woodsI love this charming picture book. The Woods tells the story of a little boy who must venture into the “woods” to find his lost bunny. He arms himself with his flashlight, but he isn’t afraid. Not until he meets a big, scary bear! The bear wasn’t actually scary though; he was just afraid of the dark. So, the little boy shares his nightlight with the bear and joins the boy on his quest to find his bunny. This pattern continues for the length of the book. After the bear, the boy meets two giants, and a fire-breathing triple-headed dragon until they come to a big, scary cave. Inside the save, they meet a big, hairy, scary blue monster! Just like the others, he’s not actually scary, but upset about something that the boy makes better. And the huge, scary blue monster has the boy’s bunny! But he only took the bunny because he was lonely in the dark, spooky cave. The boy agrees to share his bunny and the boy, the bear, the two giants, the triple-headed dragon, and the big, hairy, scary monster all head out of the woods and into the boy’s bedroom. The last image is the boy snuggled in his bed with his stuffed bunny, dragon, bear, and hairy, scary monster. I believe the giants were drawn on paper that are in this trash can at the start of the story, but are then crumpled and on the floor at the end of it.

This book immediately reminded me of Where the Wild Things Are by Maurice Sendak. Just like Max, the boy in this book (who was never given a name) goes on an adventure, but the adventure is all in his head. Like Where the Wild Things Are, this book shows the imagination and creativity of children to make anything normal into something fantastical. This would be great for a multitude of programs including those on adventures, woods, being scared, getting over being scared, being kind to others, sharing with others, and even for a bedtime program as the book starts with the boy’s bedtime routine and ends with him going to bed.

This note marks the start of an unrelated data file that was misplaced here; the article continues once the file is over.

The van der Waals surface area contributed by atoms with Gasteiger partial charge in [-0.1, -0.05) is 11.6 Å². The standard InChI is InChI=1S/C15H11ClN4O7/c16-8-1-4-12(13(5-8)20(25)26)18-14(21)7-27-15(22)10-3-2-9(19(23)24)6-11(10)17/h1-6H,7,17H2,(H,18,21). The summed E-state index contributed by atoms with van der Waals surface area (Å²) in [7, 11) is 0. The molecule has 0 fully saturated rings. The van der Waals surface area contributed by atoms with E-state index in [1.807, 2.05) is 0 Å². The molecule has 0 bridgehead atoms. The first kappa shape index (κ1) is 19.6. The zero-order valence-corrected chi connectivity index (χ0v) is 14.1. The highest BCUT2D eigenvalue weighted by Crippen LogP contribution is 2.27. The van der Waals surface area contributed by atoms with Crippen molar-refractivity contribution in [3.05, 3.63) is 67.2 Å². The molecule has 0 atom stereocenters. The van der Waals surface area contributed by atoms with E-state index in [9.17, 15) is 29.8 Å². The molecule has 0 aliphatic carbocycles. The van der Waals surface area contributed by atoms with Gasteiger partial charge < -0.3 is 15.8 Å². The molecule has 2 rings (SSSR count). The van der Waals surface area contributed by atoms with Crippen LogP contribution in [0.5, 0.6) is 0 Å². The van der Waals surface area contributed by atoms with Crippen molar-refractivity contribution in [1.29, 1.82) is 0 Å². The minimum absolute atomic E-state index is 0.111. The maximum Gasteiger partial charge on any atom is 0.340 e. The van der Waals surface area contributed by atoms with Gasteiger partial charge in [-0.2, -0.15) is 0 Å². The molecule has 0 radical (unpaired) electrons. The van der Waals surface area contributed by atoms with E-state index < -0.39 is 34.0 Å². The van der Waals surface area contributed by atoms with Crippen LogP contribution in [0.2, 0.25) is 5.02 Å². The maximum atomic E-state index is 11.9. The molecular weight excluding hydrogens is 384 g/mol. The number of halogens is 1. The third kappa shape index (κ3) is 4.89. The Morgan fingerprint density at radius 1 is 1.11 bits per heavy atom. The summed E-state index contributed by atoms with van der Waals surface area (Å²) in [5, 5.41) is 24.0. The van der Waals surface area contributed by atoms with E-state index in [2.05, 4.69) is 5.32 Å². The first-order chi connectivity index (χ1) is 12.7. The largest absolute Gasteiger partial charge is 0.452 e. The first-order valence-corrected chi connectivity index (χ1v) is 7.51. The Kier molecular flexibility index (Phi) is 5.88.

Readalikes:
Where the Wild Things Are by Maurice Sendak
Wiener Wolf by Jeff Crosby
No Sleep for the Sheep! by Karen Beaumont
Mine! by Shutta Crum

Bibliographic Information:
Hoppe, Paul. The Woods. San Francisco, CA: Chronicle, 2011. Print.

One Dark and Dreadful Night by Randy Cecil

One Dark and Dreadful Night is a delightful picture book that tells the trials of Maestro Von Haughty as he tries to put on a play of three different fairy tales: Little Red Riding Hood, Jack and the Beanstalk, and Hansel and Gretel. The plays will be performonedarkanddreadfulnighted by the Wayward Orphans theater… if one little orphan girl will cooperate. Lily, the lead in the play, doesn’t like Von Haughty’s attempts for the tales to be dark, grim, scary, and dreadful. Lily adds fairy princess, giant bunnies, butterflies, and humor to the dark tales and overtakes the plays.

Lily’s comments about everything going on in the play are hilarious. She adds humor and snark that prevents any young child from getting scared while encouraging children to use their imagination. In Little Red Rose, as Van Haughty calls Little Red Riding Hood, Lily wonders how she got the name and thinks it should be changed because her name is Lily. The brambles and briars loom on the page, but Lily isn’t scared. She thinks someone went just a little overboard with the decorations. Lily showcases that capacity and necessity of a child’s imagination. Von Haughty is not at all pleased with Lily’s attempts to change his production, but he is helpless to limit her imagination and her desire to make the tales her own. Her humor also reveals that almost any scary situation can be less scary with the right amount of humor.

For programming for libraries and classrooms, this book could be included in a program on fairy tales for preschoolers and younger elementary students. Even better, it would be perfect for fractured fairy tales. It would also be included in a program featuring humorous books and be used to encourage students to think of how they might change a fairy tale or any other story. It would also be great for any students interested in theater or in a program about theaters and plays.

Readalikes:
The True Story of the Three Little Pigs by Jon Scieszka
The Wolf who Cried Boy by Bob Hartman
The Three Little Wolves and the Big Bad Pig by Eugenios Trivizas
Sleeping Bobby by Mary Jo Osborne

Bibliographic Information:
Cecil, Randy. One Dark and Dreadful Night. New York: Henry Holt, 2004. Print.

Out of My Mind by Sharon M. Draper